Many travelers seek large cities like Paris, Rome, or London when deciding where to travel. While we love exploring and experiencing these large cities, we also enjoy spending time in the smaller towns too.
Our recent visit to France had us trekking through the southwest region of the Midi-Pyrénées.
After tasting our way around Toulouse we headed off to the Gers region in the southwest of France. We always love traveling through France. It’s easy and affordable to rent a car and travel throughout the countryside discovering lovely local restaurants, foods, and wine. We also find it relaxing and inspiring. There are fewer people so we can spend more time meeting the locals and really experiencing the region.
In Gers, you will feel immediately welcome so you will enjoy the seasons no matter when you visit.
What you’ll first notice about the Gers region are the rolling hills, which are perfect for wine production, raising ducks, and the ever-present sunflower fields.
We started our journey in Auch. First of all, you’ll want to stop at the tourism office to pick up maps and check out everything that’s going on in town. It’s right across from the UNESCO listed world heritage site Cathedral of Saint-Marie in the main square. The Cathedral, as part of the Santiago de Compostela pilgrim routes in France, is a treasure.
Most noteworthy are the beautiful stained glass windows by Arnaut de Moles and the 1,500 wood carvings in the stalls reserved for the archbishop and the count. Because of their intricate and unique nature, you will not want to miss them. Also, you’ll want to see if you’re lucky enough to visit when there’s a concert on the “great organ,” which was commissioned by Napoleon III.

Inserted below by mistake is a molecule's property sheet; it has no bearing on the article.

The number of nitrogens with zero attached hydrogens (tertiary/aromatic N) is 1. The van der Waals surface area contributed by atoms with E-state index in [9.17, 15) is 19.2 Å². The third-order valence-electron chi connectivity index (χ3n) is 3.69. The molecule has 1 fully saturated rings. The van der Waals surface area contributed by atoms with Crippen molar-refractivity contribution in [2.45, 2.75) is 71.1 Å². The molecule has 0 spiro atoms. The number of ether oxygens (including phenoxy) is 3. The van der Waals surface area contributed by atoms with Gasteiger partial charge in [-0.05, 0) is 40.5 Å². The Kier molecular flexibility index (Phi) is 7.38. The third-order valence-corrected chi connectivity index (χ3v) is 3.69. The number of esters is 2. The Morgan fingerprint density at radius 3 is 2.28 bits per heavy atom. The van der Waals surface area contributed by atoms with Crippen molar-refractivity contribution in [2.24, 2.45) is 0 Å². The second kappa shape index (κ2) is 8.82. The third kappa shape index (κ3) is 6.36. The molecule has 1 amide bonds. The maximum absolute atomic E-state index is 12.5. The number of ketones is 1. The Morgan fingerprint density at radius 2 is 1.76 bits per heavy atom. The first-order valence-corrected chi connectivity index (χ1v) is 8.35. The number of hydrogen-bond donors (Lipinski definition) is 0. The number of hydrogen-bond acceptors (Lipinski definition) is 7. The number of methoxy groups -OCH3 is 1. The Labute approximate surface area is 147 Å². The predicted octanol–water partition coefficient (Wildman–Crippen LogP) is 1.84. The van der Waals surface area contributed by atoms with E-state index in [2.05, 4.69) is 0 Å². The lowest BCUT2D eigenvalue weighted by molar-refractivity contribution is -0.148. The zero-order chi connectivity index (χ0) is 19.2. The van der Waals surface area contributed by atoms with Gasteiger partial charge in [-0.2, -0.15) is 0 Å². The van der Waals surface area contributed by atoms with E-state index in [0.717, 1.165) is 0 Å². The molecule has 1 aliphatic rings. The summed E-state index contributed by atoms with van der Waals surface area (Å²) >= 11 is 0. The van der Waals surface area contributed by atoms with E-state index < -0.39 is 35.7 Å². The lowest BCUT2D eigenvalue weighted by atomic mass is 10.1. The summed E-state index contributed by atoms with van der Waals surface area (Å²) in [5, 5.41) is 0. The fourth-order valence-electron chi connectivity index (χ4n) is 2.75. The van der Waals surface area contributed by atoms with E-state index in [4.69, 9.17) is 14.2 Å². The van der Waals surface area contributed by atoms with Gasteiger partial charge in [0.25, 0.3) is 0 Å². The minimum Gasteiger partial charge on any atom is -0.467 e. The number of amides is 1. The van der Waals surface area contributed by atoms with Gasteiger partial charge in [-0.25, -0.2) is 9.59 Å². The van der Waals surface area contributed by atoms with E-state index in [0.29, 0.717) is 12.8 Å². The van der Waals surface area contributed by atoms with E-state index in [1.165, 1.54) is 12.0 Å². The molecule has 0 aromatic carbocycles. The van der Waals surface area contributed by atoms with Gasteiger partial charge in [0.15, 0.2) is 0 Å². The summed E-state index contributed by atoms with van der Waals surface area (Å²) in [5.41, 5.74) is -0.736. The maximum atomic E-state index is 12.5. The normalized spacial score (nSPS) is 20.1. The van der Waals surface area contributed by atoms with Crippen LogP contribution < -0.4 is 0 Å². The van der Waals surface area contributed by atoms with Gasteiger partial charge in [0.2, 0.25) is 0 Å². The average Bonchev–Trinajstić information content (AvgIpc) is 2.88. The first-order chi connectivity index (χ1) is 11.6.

Throughout Gers, you will experience the feeling of D’Artagnan, the legendary Captain romanticized in The Three Musketeers. It’s the “all for one, and one for all” spirit that will keep you exploring Auch. Most of all, take time to walk down the Great Staircase and enjoy wonderful views of the Gers Valley.
The nearby Musee des Jacobins and the Tour d’Armagnac are both historical landmarks, especially relevant in that they offer more insights into Auch.
While you’re up on the top of the hill, imagine the villagers walking up and down the stairs carrying water to their homes and businesses. It seems they would want to eat lots of great food because of their daily activity. For us, doing just a little of that climbing was a way to not only see the sights but also work up an appetite for all the tasty food to come.
After a tour of the town head back to the city centre where you will discover the Hotel de France. We had our lunch there and sampled local sliced foie gras dressed with aged balsamic vinegar and pine nuts, and noteworthy local wines. We finished with the largest and most scrumptious Baked Alaska we’ve ever had.
What a way to make a lasting impression! Onward to more of Gers!
Our next stop was a visit to the estate Domaine de Bilé for a tasting of the region’s world-famous brandy – Armagnac. The Vedove family has been creating award-winning fine brandy for over 40 years. While they are how in their 3rd generation, you can visit their facilities for a tasting and education to learn how they produce Armagnac.
The Gascony region is the only place that produces Armagnac. Unlike the large production of Cognac, smaller producers traditionally make Armagnac. Also, Armagnac is distilled only once, thus producing a more flavorful spirit.
You can also taste Floc de Gascogne, which is a combination of fresh grape juice and Armagnac. Made with either red or white grapes it’s a perfect accompaniment with dessert, chocolates, or fruits.
Eager for a place to rest our heads after indulging in so much delicious food and wine, we headed to Chateaux Le Haget in Montesquiou a short drive away. You’ll fall in love with this 19th chateaux the moment you lay eyes on it.